124

Moldova The Party of Communists of the Republic of Moldova came to power in the 2001 Moldovan parliamentary election but went into opposition after the July 2009 Moldovan parliamentary election despite being by far the largest single party. Although the Soviet-era Communist Party of Moldova was banned in 1991, the Party of Communists of the Republic of ...


75

I believe the Velvet revolution in Czechoslovakia matches your criteria. It started with popular protests in November 1989. During December, the (Communist) president nominated a new government where the Communist party held 10 out of 21 seats. Then in June 1990, free elections were held and the Communist party was voted out of power, no longer being part of ...


61

If you consider it sovereign, East Germany did that. Well, they had already lost almost all control anyways, but after the wall fell they simply ran for the first election with other parties, and - obviously - lost. So you could say that they were knowingly giving up all their power in the form of an election, but it was an election nonetheless.


38

In the Republic of San Marino, an elected Communist-Socialist coalition government ruled from 1983 to 1988. They lost their majority when the Socialists scored badly in the 1988 elections, and the government was peacefully replaced by an improbable alliance including communists and christians-democrats. After 1992's elections, communists left the ...


36

Robert A. Caro's The Passage of Power goes into some detail on this, dating RFK's antipathy towards LBJ to before they had met for the first time. Leaving aside the political aspects (especially disagreements over Vietnam) which are mentioned in the Wikipedia page on Robert F. Kennedy, Caro relates the first meeting between the two in January 1953 in the ...


32

The Unified Communist Party of Nepal (Maoist) won elections in 2008, and subsequently lost power to the Nepali Congress in the 2013 elections. The Communist Party of Nepal (Unified Marxist-Leninist) has led four governments in Nepal, the last one losing power to the Nepali Congress in 2016. The two communist parties merged in 2018, forming the Nepal ...


32

In his book Pushing to the Front (1894), Orison Swett Marden wrote: Napoleon laid great stress upon that ‘supreme moment,’ that ‘nick of time’ which occurs in every battle, to take advantage of which means victory, and to lose in hesitation means disaster. He said that he beat the Austrians because they did not know the value of five minutes; and it has ...


26

I think the election to the upper chamber of Polish parliament (Senat) in 1989 can be considered such case. According to the agreements of the Round Table (Okrągły Stół) the lower chamber (Sejm) had an established number of seats (65%) pre-assigned for the governing communist party (PZPR) and their satellites and the remaining MPs were selected in an ...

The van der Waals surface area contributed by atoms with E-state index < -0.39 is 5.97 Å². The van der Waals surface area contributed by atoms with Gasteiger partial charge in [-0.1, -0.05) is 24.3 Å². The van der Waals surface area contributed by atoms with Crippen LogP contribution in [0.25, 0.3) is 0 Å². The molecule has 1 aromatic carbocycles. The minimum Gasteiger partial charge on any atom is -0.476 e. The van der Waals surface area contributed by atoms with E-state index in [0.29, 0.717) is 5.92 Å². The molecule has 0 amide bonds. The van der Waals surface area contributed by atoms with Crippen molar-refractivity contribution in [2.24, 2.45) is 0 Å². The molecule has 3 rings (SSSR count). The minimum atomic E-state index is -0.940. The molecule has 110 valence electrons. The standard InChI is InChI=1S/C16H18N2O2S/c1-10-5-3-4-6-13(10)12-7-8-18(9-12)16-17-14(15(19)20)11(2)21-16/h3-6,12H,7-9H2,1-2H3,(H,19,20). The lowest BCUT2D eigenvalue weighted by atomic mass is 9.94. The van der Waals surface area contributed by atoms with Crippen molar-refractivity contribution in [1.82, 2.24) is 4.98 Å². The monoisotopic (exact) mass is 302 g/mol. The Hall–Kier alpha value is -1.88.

23

The official, factual side As unsatisfactory as that might sound @JMS is rightly focussing on first Göring and then Dönitz/Goebbels, although the later declined to survive so that Schwerin von Krosigk was stepped up. But that is really it, as this is most typical of a dictatorship that is based on the love of the people for that very person. This is ...


18

Austria in 1945 had, like most of Eastern Europe, a provisional government which was approved by Stalin and had a large Communist contingent. Unlike other countries, however, the Austrian Communists did not freeze out and later ban all other parties; instead truly free elections were held, which resulted in the Communist Party ceasing to be a part of the ...


12

The Sandinista government of Nicaragua considered themselves revolutionary Marxists, allied with Cuba and the Soviet Union in the 1980s, and were called Communists by the Reagan administration, which funded an insurgency against them. Their domestic policies were left-wing, but not very similar to the Soviet Union’s. They lost an election in 1990, had a ...


12

The Sandinista National Liberation Front (SNLF) or Sandinistas in Nicaragua. They came to power when they overthrew Anastasio Somoza DeBayle in 1979 and then ruled Nicaragua from 1979 to 1990. Then lost the Presidency in an election to Violeta Barrios de Chamorro in 1990. The SNLF's President Daniel Ortega returned to power in 2006 through the electoral ...


12

I think the best examples are provided by post-WW1 emancipation of women in some Muslim countries. The most salient episodes are Turkey (where Mustafa Kemal made women abandon hijab by requiring that prostitutes wear them) and Iran (where police removed hijabs by force). The result was that by 1970-ies women wore miniskirts and were going to colleges in ...


12

Because Delhi was deep within majority Hindu territory. As @MarkC.Wallace pointed out, the partition of India was made along religious lines. Here is a map of pre-partition India by religious majority: Source: Wikipedia And here is a map of the final border: Source: Wikipedia While as argued the process was not entirely fair, one plainly sees that the ...


10

Question: Why did US invade Hawaii ? Short Answer: The United States was interested in expanding trade in the Far East. In order to accomplish this they needed coal refueling bases. Hawaii with it's excellent port of Pearl Harbor was a valuable intermediate station for the United States. In 1887 a group of American businessmen, missionaries, and ...


10